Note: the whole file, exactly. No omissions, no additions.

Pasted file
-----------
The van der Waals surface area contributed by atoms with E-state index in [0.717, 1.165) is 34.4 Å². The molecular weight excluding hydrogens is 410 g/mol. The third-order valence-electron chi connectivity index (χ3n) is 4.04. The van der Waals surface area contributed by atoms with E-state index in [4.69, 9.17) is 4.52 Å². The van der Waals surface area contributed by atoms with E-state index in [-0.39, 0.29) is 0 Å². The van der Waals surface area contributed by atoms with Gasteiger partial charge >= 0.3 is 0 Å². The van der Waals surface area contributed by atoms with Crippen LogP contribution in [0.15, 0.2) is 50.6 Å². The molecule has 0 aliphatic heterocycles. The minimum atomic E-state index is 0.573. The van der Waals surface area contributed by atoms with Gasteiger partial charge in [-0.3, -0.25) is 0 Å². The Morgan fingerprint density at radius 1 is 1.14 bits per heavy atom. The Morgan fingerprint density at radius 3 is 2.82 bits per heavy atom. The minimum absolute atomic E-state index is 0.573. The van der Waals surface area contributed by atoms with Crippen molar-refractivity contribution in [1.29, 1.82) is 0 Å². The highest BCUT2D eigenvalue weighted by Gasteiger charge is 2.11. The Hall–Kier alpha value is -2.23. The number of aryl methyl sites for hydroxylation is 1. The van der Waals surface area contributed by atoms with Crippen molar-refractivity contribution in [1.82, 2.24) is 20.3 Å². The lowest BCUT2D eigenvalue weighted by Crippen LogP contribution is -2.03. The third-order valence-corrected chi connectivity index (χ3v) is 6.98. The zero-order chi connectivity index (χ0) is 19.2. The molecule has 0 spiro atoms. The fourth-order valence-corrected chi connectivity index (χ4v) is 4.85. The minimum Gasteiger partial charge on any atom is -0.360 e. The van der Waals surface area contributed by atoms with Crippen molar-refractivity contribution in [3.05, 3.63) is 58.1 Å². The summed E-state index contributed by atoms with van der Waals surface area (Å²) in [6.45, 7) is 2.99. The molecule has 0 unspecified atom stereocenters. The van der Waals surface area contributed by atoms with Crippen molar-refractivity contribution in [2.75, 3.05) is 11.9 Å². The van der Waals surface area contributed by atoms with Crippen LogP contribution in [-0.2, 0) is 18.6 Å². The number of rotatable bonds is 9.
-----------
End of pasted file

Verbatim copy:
The van der Waals surface area contributed by atoms with E-state index in [0.717, 1.165) is 34.4 Å². The molecular weight excluding hydrogens is 410 g/mol. The third-order valence-electron chi connectivity index (χ3n) is 4.04. The van der Waals surface area contributed by atoms with E-state index in [4.69, 9.17) is 4.52 Å². The van der Waals surface area contributed by atoms with E-state index in [-0.39, 0.29) is 0 Å². The van der Waals surface area contributed by atoms with Gasteiger partial charge >= 0.3 is 0 Å². The van der Waals surface area contributed by atoms with Crippen LogP contribution in [0.15, 0.2) is 50.6 Å². The molecule has 0 aliphatic heterocycles. The minimum atomic E-state index is 0.573. The van der Waals surface area contributed by atoms with Gasteiger partial charge in [-0.3, -0.25) is 0 Å². The Morgan fingerprint density at radius 1 is 1.14 bits per heavy atom. The Morgan fingerprint density at radius 3 is 2.82 bits per heavy atom. The minimum absolute atomic E-state index is 0.573. The van der Waals surface area contributed by atoms with Crippen molar-refractivity contribution in [1.29, 1.82) is 0 Å². The highest BCUT2D eigenvalue weighted by Gasteiger charge is 2.11. The Hall–Kier alpha value is -2.23. The number of aryl methyl sites for hydroxylation is 1. The van der Waals surface area contributed by atoms with Crippen molar-refractivity contribution in [1.82, 2.24) is 20.3 Å². The lowest BCUT2D eigenvalue weighted by Crippen LogP contribution is -2.03. The third-order valence-corrected chi connectivity index (χ3v) is 6.98. The zero-order chi connectivity index (χ0) is 19.2. The molecule has 0 spiro atoms. The fourth-order valence-corrected chi connectivity index (χ4v) is 4.85. The minimum Gasteiger partial charge on any atom is -0.360 e. The van der Waals surface area contributed by atoms with Crippen molar-refractivity contribution in [3.05, 3.63) is 58.1 Å². The summed E-state index contributed by atoms with van der Waals surface area (Å²) in [6.45, 7) is 2.99. The molecule has 0 unspecified atom stereocenters. The van der Waals surface area contributed by atoms with Crippen molar-refractivity contribution in [2.75, 3.05) is 11.9 Å². The van der Waals surface area contributed by atoms with Crippen LogP contribution in [-0.2, 0) is 18.6 Å². The number of rotatable bonds is 9.